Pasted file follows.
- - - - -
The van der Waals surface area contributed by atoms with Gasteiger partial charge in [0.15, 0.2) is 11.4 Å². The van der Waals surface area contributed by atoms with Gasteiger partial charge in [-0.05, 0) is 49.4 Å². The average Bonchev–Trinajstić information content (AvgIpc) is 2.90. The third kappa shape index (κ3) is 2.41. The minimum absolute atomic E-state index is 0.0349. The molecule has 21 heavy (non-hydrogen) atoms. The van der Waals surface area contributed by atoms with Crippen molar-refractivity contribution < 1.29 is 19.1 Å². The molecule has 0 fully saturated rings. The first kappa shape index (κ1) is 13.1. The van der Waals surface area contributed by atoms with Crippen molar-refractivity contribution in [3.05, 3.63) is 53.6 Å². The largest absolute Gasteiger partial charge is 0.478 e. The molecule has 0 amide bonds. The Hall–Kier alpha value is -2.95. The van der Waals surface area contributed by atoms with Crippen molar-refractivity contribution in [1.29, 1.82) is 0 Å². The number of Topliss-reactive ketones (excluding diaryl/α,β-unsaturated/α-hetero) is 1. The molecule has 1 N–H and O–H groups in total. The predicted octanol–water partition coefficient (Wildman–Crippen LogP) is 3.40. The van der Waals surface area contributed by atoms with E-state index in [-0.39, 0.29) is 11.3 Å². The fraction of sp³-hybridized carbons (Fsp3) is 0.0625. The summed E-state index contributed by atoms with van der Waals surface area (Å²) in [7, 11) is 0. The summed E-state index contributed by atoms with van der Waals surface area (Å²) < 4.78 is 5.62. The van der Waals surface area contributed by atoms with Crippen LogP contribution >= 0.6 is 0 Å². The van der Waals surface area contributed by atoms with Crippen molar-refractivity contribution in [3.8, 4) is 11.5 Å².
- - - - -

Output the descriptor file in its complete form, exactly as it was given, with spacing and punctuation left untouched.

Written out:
The van der Waals surface area contributed by atoms with Gasteiger partial charge in [0.15, 0.2) is 11.4 Å². The van der Waals surface area contributed by atoms with Gasteiger partial charge in [-0.05, 0) is 49.4 Å². The average Bonchev–Trinajstić information content (AvgIpc) is 2.90. The third kappa shape index (κ3) is 2.41. The minimum absolute atomic E-state index is 0.0349. The molecule has 21 heavy (non-hydrogen) atoms. The van der Waals surface area contributed by atoms with Crippen molar-refractivity contribution < 1.29 is 19.1 Å². The molecule has 0 fully saturated rings. The first kappa shape index (κ1) is 13.1. The van der Waals surface area contributed by atoms with Crippen molar-refractivity contribution in [3.05, 3.63) is 53.6 Å². The largest absolute Gasteiger partial charge is 0.478 e. The molecule has 0 amide bonds. The Hall–Kier alpha value is -2.95. The van der Waals surface area contributed by atoms with Crippen molar-refractivity contribution in [1.29, 1.82) is 0 Å². The number of Topliss-reactive ketones (excluding diaryl/α,β-unsaturated/α-hetero) is 1. The molecule has 1 N–H and O–H groups in total. The predicted octanol–water partition coefficient (Wildman–Crippen LogP) is 3.40. The van der Waals surface area contributed by atoms with E-state index in [-0.39, 0.29) is 11.3 Å². The fraction of sp³-hybridized carbons (Fsp3) is 0.0625. The summed E-state index contributed by atoms with van der Waals surface area (Å²) in [7, 11) is 0. The summed E-state index contributed by atoms with van der Waals surface area (Å²) < 4.78 is 5.62. The van der Waals surface area contributed by atoms with Crippen LogP contribution >= 0.6 is 0 Å². The van der Waals surface area contributed by atoms with Crippen molar-refractivity contribution in [3.8, 4) is 11.5 Å².